19 January 1853
Il trovatore (pronounced
The premiere took place at the
For Verdi, the three years were filled with operatic activity because work on this opera did not proceed while the composer wrote and premiered
Today, Il Trovatore is performed frequently and is a staple of the standard operatic repertoire.
How and when Verdi acquired a copy of the Gutiérrez play is uncertain, but Budden notes that it appears that
When considering setting Gutiérrez's play, Verdi turned to work with Cammarano, "the born operatic poet" (according to Budden). Their correspondence began as early as January 1850, well before Verdi had done anything to develop a libretto with
With regard to the chosen librettist's strength as a poet in preparing verse for opera, Budden also comments that his approach was very traditional, something which began to become clear during the preparation of the libretto and which appears in the correspondence between the two men.
Verdi's time and energy were spent mostly on finishing Rigoletto, which premiered at
Verdi also writes that if there were no standard forms – "cavatinas, duets, trios, choruses, finales, etc. [....] and if you could avoid beginning with an opening chorus...." he would be quite happy. Correspondence continued between the two men for the following two months or so, including another letter from the composer of 9 April which included three pages of suggestions. But he also made concessions and expresses his happiness in what he is receiving in the way of verse.
During the period to follow, in spite of his preoccupations but especially after he had begun to overcome them, Verdi had kept in touch with the librettist. In a letter around the time of his intended departure for France, he wrote encouragingly to Cammarano: "I beg you with all my soul to finish this Trovatore as quickly as you possibly can."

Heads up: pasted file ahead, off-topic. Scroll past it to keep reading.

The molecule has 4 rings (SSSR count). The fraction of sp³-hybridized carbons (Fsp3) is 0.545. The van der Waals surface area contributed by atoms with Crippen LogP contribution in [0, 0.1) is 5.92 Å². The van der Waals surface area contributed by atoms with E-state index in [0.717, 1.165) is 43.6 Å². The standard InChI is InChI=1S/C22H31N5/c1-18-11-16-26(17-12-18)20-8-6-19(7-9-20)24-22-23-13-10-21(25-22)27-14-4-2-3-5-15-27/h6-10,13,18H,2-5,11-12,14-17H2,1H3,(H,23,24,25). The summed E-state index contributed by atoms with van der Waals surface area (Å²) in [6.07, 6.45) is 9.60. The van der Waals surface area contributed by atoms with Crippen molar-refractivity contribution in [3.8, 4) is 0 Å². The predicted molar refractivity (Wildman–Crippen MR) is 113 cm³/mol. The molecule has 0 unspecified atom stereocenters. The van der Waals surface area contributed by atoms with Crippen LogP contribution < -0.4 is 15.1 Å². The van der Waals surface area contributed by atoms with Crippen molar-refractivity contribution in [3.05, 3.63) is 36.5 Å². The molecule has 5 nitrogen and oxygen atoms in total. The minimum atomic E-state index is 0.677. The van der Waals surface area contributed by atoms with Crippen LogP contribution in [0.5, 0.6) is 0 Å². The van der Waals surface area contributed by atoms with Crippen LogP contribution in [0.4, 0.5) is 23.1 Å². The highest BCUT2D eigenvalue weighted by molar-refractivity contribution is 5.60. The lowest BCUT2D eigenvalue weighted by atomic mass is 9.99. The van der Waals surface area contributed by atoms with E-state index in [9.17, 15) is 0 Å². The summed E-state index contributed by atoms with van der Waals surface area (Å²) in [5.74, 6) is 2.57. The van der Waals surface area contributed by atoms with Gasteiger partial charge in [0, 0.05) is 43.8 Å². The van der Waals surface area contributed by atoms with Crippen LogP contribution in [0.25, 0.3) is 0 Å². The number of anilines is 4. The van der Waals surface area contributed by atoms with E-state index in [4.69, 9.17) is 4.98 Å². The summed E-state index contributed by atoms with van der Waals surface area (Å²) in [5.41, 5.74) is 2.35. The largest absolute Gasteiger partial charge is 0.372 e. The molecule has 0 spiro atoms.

There then arose the question of where the opera would eventually be presented. Verdi had turned down an offer from Naples, but became concerned about the availability of his preferred Azucena, Rita Gabussi-De Bassini. She turned out not to be on the Naples roster, but expressed an interest in the possibility of Rome.
Things were put on hold for several months as Verdi became preoccupied with family matters, which included the illnesses of both his mother (who died in July) and father, the estrangement from his parents with communications conducted only between lawyers, and the administration of his newly acquired property at Sant'Agata (now the
May 1851 brought an offer for a new opera from the Venice authorities, and it was followed by an agreement with the Rome Opera company to present Trovatore during the 1852/1853 Carnival season, specifically in January 1853.
By November Verdi and Strepponi left Italy to spend the winter of 1851/52 in Paris, where he concluded an agreement with the
The couple returned to Sant'Agata by mid-March 1852 and Verdi immediately began work on Trovatore after a year's delay.
Then, in July 1852, by way of an announcement in a theatrical journal, Verdi received news of Cammarano's death earlier that month. This was both a professional and a personal blow. The composer learned that Cammarano had completed Manrico's third-act aria, "Di quella pira" just eight days before his death, but now he turned to De Sanctis to find him another librettist.
His main aim, having changed his mind about the distribution of characters in the opera, was to enhance the role of Leonora, thus making it "a two-women opera" and he communicated many of these ideas ahead of time via letters to De Sanctis over several months. Leonora now was to have a cantabile for the Miserere as well as retaining "Tacea la Notte" in act 1 with its cabaletta. Changes were also made to Azucena's "Stride la vampa" and to the Count's lines. Taking into account the last-minute requirements of the censor and the consequent changes, overall, the revisions and changes enhanced the opera, and the result was that it was a critical and a popular success.